The Canadiens wore vintage throwbacks on Nov. 1. But instead of having the rear uni numbers outlined in blue, which in the past made the numerals hard to read, they're now outlining the numbers in white -- much better. Good discussion here about the trend of NFL wide receivers wearing uni numbers in the teens instead of the 80s (a movement that's perfectly OK with Uni Watch, incidentally). Sure, Drew Rosenhaus shouldn't have shot his mouth off so much at the Terrell Owens "apology" news conference, but his bigger faux pas was the purple tie. Uni Watch has no problem with Allen Iverson's new spider-web arm sleeve. The same can't be said, however, for Kobe Bryant's tights (or as reader Adam Hasty adroitly puts it, "Is he worried he's going to miss his postgame yoga session?"). More on this in an upcoming column The Spurs wore little championship trophy patches for their first game. The New York Times reported that Udonis Haslem of the Heat was warned after the team's Nov. 7 game against the Nets that his shorts were too long and that he'd be fined if he didn't do something about it in the future. But if you look at photos from that game (Haslem, who wears No. 40, is visible here, here, and here), his shorts don't look worse than anyone else's. According to this article, Supreme Court nominee Samuel Alito insisted on wearing a baseball uniform -- including stirrups! -- while coaching Little League (with thanks to Carrie Glenn). Really Disturbing Logo Creep Alert, Part I: OK, so Pepsi is an MLB sponsor -- but as reader Evan Berger asks, was it really necessary for Ozzie Guillen to wear a Pepsi lapel pin while posing with the championship trophy? Part II (courtesy of James Wells): Check out this photo of the Concordia University basketball team, and look closely at the tattoo on the third guy from the left, directly behind the banner. Part III (courtesy of Justin Kessel): Has the Dalai Lama signed an endorsement deal with Callaway? As reported two weeks ago in Uni Watch's NBA preview column, the Cavaliers wore their road jerseys for their home opener, because of a sponsorship boondoggle. The interesting thing, as noted by reader Matt Soja, is that they paired the road unis with home accessories, including white headbands and armbands, instead of the red accessories they normally wear with the red uniforms. Then again, sometimes it's better to skip the headbands altogether. Want to score a unique holiday gift for that uni-obsessed person in your life (or for your favorite uniform columnist, hint, hint)? Reader Mike Sebben notes that the current auction of Busch Stadium artifacts includes the uniform-regulation signs from the Cardinals' clubhouse. Speaking of auctions, Uni Watch usually doesn't get into the whole game-used memorabilia thing, but it's hard not to be intrigued by this. Interesting observation from reader Chris Elmore: "I see Ron Artest has changed his number again. That makes five changes since he came into the league: 15 to 13 to 15 to 23 to 91 to 15." Those orange alternate jerseys that the Bears wore last Sunday just did not work. Falcons coach Jim Mora, who usually wears a red polo shirt on the sidelines, instead wore a black polo during the first half of Atlanta's Nov. 13 game against the Packers (you can see him in the background here, partially hidden behind Warrick Dunn), but then switched to a red polo for the second half (with thanks to eagle-eyed Andy Daugherty). Speaking of Mora: While most NFL head coaches keep their instant-replay challenge flags in their pockets, Mora keeps his tucked into a sweatband around his ankle. Is it just Uni Watch, or are there about 17 different disturbing things about that photo? Akron will be wearing 1976 throwbacks on Thanksgiving Day. During Ball State's exhibition game against Saginaw Valley State, most of the BSU players wore their names on the back, but at least one walk-on player was nameless (with thanks to Will O'Hargan). The Giants, who added a "WTM" patch a few weeks ago in remembrance of co-owner Wellington Mara, will presumably add another memorial graphic this weekend in honor of Bob Tisch, who died earlier this week. The National Lacrosse League has signed a deal to be outfitted exclusively by Reebok.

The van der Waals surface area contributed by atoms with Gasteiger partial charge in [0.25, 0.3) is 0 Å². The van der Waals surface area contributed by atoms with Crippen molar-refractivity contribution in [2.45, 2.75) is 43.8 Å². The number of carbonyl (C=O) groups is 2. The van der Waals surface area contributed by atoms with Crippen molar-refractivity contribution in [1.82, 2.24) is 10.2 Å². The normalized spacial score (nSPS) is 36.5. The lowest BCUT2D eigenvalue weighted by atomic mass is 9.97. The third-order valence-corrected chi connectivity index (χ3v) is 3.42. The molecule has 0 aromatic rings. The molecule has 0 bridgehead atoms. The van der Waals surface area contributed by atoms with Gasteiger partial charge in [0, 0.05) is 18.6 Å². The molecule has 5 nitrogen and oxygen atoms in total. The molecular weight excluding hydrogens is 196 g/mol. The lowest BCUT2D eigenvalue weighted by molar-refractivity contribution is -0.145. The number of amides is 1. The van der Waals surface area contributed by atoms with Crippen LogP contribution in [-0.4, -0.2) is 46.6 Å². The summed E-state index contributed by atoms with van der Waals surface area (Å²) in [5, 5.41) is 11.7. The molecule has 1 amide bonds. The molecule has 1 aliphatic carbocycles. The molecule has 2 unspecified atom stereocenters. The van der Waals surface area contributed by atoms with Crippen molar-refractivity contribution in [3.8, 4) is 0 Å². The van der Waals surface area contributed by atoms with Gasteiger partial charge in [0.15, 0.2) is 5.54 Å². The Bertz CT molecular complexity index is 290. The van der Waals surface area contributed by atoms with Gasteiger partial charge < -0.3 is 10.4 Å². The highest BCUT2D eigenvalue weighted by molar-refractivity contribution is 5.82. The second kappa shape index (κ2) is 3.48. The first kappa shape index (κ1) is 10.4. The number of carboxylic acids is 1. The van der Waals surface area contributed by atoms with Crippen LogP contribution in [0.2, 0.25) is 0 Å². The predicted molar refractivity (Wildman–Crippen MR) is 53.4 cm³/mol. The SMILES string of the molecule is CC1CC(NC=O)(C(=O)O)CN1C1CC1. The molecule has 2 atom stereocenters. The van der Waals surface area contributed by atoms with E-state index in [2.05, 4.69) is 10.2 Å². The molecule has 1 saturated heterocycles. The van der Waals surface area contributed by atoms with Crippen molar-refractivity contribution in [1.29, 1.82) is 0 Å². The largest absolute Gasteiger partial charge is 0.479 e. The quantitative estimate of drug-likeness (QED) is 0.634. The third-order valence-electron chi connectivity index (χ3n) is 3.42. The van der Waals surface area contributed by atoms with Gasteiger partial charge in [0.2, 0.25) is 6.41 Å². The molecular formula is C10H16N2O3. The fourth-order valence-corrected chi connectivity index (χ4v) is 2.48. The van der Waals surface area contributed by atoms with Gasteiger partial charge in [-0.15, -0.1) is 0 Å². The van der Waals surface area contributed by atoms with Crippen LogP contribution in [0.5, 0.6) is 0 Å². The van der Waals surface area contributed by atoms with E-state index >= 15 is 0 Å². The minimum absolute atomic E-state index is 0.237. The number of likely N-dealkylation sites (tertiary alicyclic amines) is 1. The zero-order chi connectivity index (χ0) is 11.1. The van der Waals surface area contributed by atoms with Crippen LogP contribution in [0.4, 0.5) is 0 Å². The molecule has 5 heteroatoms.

• The topic of flag-based uniforms refuses to die, thanks in part to reader Matt Barnes, who asks, "Ever wonder why all the Pittsburgh teams wear black and gold? It's because those are the colors of the Pittsburgh city flag." And Charles Werme adds that the crest on the Pittsburgh flag appeared on the throwback jerseys that the Steelers wore in 1994 (and presumably on the original design that the throwbacks were patterned after, although Uni Watch can't find any photos of those).